Like a lot of other people on the planet, I loved The Corrections, Jonathan Franzen’s acclaimed 2001 novel about a dysfunctional Midwestern family. I hazard to say that I liked 2010’s Freedom somewhat less, and now that I’ve just finished it, 2015’s Purity a little less still.
There is no denying Franzen is a fine writer. His characterization is full and compelling, built upon revealing and often relatable anecdotes. Franzen has a gift for vividly portraying tortured relationships, whether they be parent and child, husband and wife, co-workers or partners in crime. This is what made The Corrections so much fun to read. Although no actual family could be messed up in the precise ways the Lamberts are, readers can still recognize the agony that comes from decades of responses to family members which trigger counter-responses. Suffice it to say that what rings true in The Corrections is the power that family has on us; at times, it’s a power that has us laughing aloud and at other times has us holding back tears of a very different nature. Another strength of Franzen is his ability to keep a story moving forward while switching the focus from one character to another. This achieves the effect of forcing the reader to constantly re-evaluate characters in light of new information and how others see them. Finally, there is the fact that reading a Franzen novel is illuminating about very specific niches of our contemporary world. Purity is convincing whether Franzen is writing about a secretive internet organization dedicated to leaking information that is damaging to the rich, powerful and environmentally destructive, painting a portrait of paranoid, repressive and corrupt East Berlin before the wall fell, detailing post-graduate film projects that border on performance art, or casting light on the anxiety of an independent journalist trying to verify her sources and beat the established papers to a big scoop.
The title is apt, referring as it does to the name of one of the protagonists of the 608 page novel, but also to the thematic concern of whether it’s possible to be pure in such an impure world. A number of characters commit vile acts in the novel, but many claim to have pure intentions in carrying them out. Just how much weight should purity of intention carry? It’s an important and relevant question.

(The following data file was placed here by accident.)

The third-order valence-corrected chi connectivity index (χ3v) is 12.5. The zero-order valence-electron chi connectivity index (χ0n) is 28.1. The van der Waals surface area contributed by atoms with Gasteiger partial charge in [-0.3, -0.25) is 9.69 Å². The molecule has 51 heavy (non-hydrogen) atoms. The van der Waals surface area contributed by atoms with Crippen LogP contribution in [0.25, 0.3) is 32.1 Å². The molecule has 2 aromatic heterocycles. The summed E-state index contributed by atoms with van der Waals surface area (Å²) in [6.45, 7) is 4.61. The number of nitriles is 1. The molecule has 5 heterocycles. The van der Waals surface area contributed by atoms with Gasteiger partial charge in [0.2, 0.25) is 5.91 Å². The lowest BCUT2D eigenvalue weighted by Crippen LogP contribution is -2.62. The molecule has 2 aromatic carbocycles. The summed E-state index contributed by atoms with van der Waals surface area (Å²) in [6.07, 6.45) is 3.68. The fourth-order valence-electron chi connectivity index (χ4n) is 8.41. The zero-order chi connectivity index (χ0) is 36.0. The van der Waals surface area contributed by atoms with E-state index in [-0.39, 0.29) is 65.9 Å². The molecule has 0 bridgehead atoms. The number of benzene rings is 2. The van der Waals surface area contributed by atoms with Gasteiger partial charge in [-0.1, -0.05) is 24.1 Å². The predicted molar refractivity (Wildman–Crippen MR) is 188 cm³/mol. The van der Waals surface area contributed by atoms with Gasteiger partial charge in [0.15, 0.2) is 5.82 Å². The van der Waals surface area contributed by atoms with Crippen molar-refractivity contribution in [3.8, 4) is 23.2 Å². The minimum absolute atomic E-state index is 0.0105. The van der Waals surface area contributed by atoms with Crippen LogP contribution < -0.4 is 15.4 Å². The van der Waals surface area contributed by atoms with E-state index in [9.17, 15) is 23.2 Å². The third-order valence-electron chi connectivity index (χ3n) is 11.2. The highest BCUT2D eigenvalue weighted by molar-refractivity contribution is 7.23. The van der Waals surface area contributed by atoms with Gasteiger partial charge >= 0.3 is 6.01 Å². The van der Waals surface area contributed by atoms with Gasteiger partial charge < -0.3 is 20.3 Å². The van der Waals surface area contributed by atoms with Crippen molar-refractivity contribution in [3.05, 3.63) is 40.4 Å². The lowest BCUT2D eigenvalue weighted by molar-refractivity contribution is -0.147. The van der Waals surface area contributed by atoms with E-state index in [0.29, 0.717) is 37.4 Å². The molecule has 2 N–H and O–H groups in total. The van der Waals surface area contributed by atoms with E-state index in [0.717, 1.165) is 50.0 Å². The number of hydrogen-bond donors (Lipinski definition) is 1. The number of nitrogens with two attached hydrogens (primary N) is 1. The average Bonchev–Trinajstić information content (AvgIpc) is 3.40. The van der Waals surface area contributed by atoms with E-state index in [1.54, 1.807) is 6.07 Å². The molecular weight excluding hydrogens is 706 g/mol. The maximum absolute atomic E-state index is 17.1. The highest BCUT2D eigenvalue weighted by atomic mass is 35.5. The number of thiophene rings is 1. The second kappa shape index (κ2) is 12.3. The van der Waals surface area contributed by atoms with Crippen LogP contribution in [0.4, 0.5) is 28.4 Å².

So what’s not to like? Well, sections of the book just went on too long. In particular, the chapters dealing with internet sensation Andreas Wolf seemed endless. When I find that I am repeating to myself ‘just get through this section and it will be enjoyable again soon enough’, maybe it’s time to put the book down and get another. While the other Franzen novels I’ve read didn’t seem lengthy, this one did. Frequently. Perhaps well-respected and successful novelists have difficulty finding editors who will tell them the truth, even if it’s not flattering. Purity could easily have shed 100 pages, maybe more and been more effective. Whereas in The Corrections, the relationships are beyond our experience but still somehow familiar, in Purity, they seem to be so excruciating that they are almost unrecognizable. I felt this way to a certain extent about Richard Katz, the hedonistic musician in Freedom, but Anabel Laird and Andreas Wolf take this alienation of reader and character to a whole other level. The characters are so extreme in what they need from one another and come from such uncommon backgrounds that the novel seems less a revelation about modern living than a mystery accompanied by dashes of social commentary.
Would I like to be able to write like Jonathan Franzen? You bet. I just hope his best work isn’t behind him.